The Baikonur Cosmodrome (also known as Tyuratam) is the oldest space launch facility in the world. In the 1950's, the Soviet Union announced that space launch operations were being conducted from the Baikonur Cosmodrome. Some concluded that this facility must be near the city of Baikonur, Kazakhstan. In truth, the launch facilities are located 400 km to the southwest near the railhead at Tyuratam The Soviets built the city of Leninsk near the facility to provide apartments, schools, and administrative support to the tens of thousands of worker at the launch facility. The first manmade satellite to orbit the Earth was launched from here. This site has been the source of all manned Soviet and CIS launches and of most lunar, planetary, and geostationary orbit launches. Due to range safety restrictions at other launch sites, Tyuratam is the only site that can launch satellites directly into retrograde orbits. Since the demise of the Soviet Union, Kazakhstan has claimed ownership of the facility. Most of the skilled workers and the military forces protecting some of the facilities are, however, Russian.
Baikonur supports the largest assortment of CIS launch vehicles: Proton-K, Rokot, Soyuz-U, Molniya-M, Tsyklon-2, and Zenit. Eight launch pads were operational in 1994, two were being overhauled, and three Energiya launch pads (complexes 110 left and right and 250) were no longer in use. Baikonur is the origin of all manned and man-related (e.g., space stations and resupply ships), lunar, interplanetary, high-altitude navigation, and GEO missions. Baikonur will also be critical for the deployment and the routine operations of the International Space Station. A total of 52 space launches were conducted at Baikonur in the 1993-1994 period, more than any other site in the world.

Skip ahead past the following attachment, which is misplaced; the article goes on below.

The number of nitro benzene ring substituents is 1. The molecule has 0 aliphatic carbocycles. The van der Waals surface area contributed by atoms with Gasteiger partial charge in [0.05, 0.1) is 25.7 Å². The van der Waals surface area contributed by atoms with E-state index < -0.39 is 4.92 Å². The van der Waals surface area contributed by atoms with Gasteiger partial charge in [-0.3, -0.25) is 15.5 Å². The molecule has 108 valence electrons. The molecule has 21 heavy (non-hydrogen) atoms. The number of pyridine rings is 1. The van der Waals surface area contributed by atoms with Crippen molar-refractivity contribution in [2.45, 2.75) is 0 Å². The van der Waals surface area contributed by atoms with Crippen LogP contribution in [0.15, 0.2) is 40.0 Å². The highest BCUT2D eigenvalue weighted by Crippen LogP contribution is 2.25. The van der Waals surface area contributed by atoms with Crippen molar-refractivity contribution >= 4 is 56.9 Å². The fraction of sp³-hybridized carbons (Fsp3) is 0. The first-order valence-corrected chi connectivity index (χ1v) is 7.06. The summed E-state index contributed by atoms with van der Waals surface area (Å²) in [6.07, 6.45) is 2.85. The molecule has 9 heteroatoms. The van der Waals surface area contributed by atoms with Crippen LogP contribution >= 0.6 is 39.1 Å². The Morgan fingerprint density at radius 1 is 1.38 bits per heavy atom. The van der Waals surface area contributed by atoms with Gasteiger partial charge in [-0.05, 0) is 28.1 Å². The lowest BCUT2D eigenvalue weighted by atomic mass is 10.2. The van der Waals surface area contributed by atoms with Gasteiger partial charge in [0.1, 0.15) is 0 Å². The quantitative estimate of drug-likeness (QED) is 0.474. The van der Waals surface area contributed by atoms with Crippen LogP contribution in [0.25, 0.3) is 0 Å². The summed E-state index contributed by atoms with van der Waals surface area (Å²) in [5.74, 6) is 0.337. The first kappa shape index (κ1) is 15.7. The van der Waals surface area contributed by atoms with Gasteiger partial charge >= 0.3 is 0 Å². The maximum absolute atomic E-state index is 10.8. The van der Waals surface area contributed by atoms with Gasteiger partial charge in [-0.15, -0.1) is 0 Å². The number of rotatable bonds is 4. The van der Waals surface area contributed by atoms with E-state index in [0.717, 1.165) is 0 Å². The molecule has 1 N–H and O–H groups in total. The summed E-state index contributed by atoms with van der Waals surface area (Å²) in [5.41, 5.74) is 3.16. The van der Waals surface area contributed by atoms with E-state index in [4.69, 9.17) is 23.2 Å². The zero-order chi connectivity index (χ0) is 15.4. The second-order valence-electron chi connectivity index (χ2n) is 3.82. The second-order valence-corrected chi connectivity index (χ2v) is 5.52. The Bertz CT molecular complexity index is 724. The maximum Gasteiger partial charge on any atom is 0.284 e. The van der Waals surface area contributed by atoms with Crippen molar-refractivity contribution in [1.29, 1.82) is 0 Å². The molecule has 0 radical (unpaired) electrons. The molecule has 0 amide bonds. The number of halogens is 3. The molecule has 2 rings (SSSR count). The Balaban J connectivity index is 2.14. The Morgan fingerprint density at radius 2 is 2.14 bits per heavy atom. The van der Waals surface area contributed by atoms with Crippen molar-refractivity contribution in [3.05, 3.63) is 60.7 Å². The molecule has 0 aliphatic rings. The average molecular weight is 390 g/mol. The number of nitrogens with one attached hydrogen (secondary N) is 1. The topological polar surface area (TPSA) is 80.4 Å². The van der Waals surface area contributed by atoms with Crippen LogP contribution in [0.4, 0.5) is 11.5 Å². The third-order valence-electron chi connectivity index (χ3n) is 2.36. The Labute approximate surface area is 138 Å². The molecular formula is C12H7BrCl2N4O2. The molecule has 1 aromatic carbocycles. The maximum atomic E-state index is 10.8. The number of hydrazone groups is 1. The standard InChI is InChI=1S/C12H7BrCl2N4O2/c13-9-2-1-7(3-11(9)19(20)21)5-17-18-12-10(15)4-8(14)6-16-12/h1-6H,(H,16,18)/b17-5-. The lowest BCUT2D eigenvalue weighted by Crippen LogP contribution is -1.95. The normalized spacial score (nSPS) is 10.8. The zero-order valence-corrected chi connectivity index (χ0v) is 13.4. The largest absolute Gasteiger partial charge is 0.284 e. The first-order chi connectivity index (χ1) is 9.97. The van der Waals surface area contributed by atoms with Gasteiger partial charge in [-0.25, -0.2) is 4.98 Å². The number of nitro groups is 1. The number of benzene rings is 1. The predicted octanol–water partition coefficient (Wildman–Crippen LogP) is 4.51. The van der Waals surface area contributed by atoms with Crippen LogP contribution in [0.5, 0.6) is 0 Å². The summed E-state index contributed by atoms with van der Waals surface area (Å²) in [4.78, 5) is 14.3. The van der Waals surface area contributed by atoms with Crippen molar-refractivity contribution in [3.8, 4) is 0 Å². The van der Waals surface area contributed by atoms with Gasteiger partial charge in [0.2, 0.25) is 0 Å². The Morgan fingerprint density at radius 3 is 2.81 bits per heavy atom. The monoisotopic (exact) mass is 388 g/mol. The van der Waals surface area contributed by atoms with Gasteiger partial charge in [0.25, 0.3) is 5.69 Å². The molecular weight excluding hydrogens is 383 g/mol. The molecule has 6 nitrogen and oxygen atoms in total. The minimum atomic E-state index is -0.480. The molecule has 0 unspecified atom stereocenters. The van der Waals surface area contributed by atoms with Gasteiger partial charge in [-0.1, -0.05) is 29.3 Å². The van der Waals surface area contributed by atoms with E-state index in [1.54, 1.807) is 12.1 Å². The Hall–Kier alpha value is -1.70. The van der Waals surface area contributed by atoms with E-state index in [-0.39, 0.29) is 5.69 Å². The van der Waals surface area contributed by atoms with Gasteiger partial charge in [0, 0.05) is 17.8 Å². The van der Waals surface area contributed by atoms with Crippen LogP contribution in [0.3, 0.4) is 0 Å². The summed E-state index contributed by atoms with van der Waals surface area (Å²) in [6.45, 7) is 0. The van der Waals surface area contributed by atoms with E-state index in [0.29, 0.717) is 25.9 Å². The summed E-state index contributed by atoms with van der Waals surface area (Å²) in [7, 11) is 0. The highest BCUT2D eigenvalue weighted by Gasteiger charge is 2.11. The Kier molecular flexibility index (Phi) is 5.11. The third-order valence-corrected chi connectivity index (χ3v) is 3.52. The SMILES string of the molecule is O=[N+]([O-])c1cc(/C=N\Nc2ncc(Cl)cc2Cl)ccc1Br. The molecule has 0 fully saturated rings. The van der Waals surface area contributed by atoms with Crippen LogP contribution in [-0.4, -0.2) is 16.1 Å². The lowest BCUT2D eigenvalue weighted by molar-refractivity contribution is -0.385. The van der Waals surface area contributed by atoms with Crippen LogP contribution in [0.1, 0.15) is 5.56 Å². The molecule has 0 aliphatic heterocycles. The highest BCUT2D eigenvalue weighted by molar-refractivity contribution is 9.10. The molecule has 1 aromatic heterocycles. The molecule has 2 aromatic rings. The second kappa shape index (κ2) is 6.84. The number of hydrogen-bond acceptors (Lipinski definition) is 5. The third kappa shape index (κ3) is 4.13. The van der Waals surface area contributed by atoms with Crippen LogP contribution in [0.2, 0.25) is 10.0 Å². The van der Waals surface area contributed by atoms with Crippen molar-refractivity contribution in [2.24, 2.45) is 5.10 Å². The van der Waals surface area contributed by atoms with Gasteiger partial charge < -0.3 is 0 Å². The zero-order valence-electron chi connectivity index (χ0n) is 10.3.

On 31 August 1991, soon after the attempted coup against the Soviet President Gorbachev, the President of Kazakhstan signed a decree asserting jurisdiction over Baikonur. The CIS agreement on Joint Activity in Space and Exploitation, signed at the creation of the CIS in Minsk on 30 December 1991, recognized the value of Baikonur and the need to maintain its facilities for the benefit of all CIS member states. However, the next three years witnessed considerable disagreement on how to effect this goal. Finally, in 1994 the Russian Federation and Kazakstan concluded a leasing arrangement whereby Baikonur would come under control of the Russian Federation for an annual fee.
During 1993-1994 world attention was fixed on the conditions at Baikonur and the adjacent town of Leninsk. Military unrest which let to riots in 1992 continued in 1993, and numerous Russian and Western reports warned of severe degradation of technical and social facilities. The Winter of 1993-1994 was particularly severe due to a shortage of food and heating, and launch delays and accidents (including a fire at an integration and test facility) occurred with disturbing frequency.